DALLAS — “It’s going to be messy.”
That comment from a panelist at the Fuels Institute’s Fuels2019 conference, held May 21-23 in Dallas, sums up the path from today’s fossil fuel-dominated transportation infrastructure to an electrified, autonomous future.
More than 150 attendees, including fuel retailers and producers, vehicle manufacturers, government agencies and mobility experts, gathered for the event. They listened to a series of presentations and panels on the outlook for liquid fuels, electric vehicles (EVs) and mobility. But despite the wealth of information and off-the-record viewpoints—or perhaps because of it—at least a few attendees admitted to going home “with more questions than answers” about the future of transportation.
That said, a few truths seemed evident about the transition ahead. They include …
Government can push, but consumers need to pull
Whether it was a discussion about how the Renewable Fuel Standard has supported the development of biofuels, or state zero-emission-vehicle mandates or incentives to install electric-vehicle charging stations, the government has several tools to encourage and accelerate change in transportation fueling.
But consumers must want the alternative to gasoline or diesel. While in some cases it may mean a financial incentive, in most it requires more education about the benefits of the alternative. Case in point: EVs, which despite their higher up-front cost, have a lower cost of ownership compared to internal combustion engine-powered vehicles. But they have struggled to gain traction in the United States because they require consumers to think differently about fuel costs.
Breaking alternative fuels’ dependence on high oil prices is critical
As any automaker can testify, consumer interest in smaller, more fuel-efficient vehicles drops along with oil and gasoline prices. As prices rise, so does demand for EVs and hybrids. But fleet owners—especially large ones with huge fuel needs and expenses—need to have a longer-term vision. “We are trying to avoid the cycle of interest in alternative fuels,” one fleet owner observed at the Fuels2019 conference.
Instead, they and the alternative fuel industry aim to double down during these low oil-price periods on improving production costs to make alternatives financially sustainable on their own.
The writing is on the wall for the internal combustion engine
The internal combustion engine (ICE) is not dead—yet. Engineers continue to squeeze greater fuel efficiency out of the ICE, although each improvement is coming at a higher cost.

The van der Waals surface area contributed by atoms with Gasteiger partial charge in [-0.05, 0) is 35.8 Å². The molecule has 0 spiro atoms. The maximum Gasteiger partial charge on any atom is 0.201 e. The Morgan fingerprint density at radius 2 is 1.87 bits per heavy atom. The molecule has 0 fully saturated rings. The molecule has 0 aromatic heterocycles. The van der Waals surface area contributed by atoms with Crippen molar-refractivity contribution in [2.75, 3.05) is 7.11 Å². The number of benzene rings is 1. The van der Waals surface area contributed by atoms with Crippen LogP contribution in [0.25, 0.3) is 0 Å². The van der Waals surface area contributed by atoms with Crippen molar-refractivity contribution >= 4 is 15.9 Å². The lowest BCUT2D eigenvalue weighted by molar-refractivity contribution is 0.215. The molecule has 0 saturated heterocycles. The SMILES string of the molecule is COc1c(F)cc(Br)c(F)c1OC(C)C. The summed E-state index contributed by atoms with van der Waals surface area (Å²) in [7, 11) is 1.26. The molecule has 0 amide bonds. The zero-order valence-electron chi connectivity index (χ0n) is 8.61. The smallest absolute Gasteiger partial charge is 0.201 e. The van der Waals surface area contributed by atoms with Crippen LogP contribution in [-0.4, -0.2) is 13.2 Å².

Meanwhile, as the rounds of layoffs at General Motors and Ford show, original equipment manufacturers are shifting their investments toward electrification—at the expense of ICE improvements.
Nobody is making money from selling EV charging—yet
This refrain—that EV charging does not currently turn a profit or have a business case—was heard a few times throughout the conference, including from those with a vested interest in EVs’ success.
One issue is that the current demand-charge model—in which utilities charge electricity consumers much higher rates during periods of peak of demand—has made reselling electrons a money-losing venture for many providers of EV charging. And a general lack of price transparency for electricity compared to gasoline and diesel has complicated the picture.
Fleets and fuel retailers who have invested in EV charging have pledged to stick with it, however, confident it will become the new norm.
There is no magic bullet for cutting carbon emissions
Although electrification has the spotlight when it comes to tackling rising greenhouse gas emissions, it cannot currently handle every transportation need—especially in the long-haul, heavy-duty space. Other alternatives such as compressed and renewable natural gas, biodiesel, propane and hydrogen fuel cells can shoulder these needs today. But they all have their trade-offs, and the “right fuel” is often dependent on timing and individual circumstances.
But in the absence of a larger U.S. federal policy on carbon reductions, it has fallen to the private sector and states to feel their way forward. As one fuel retailer commented, “There are no clear answers unless the government makes the decision for everyone.”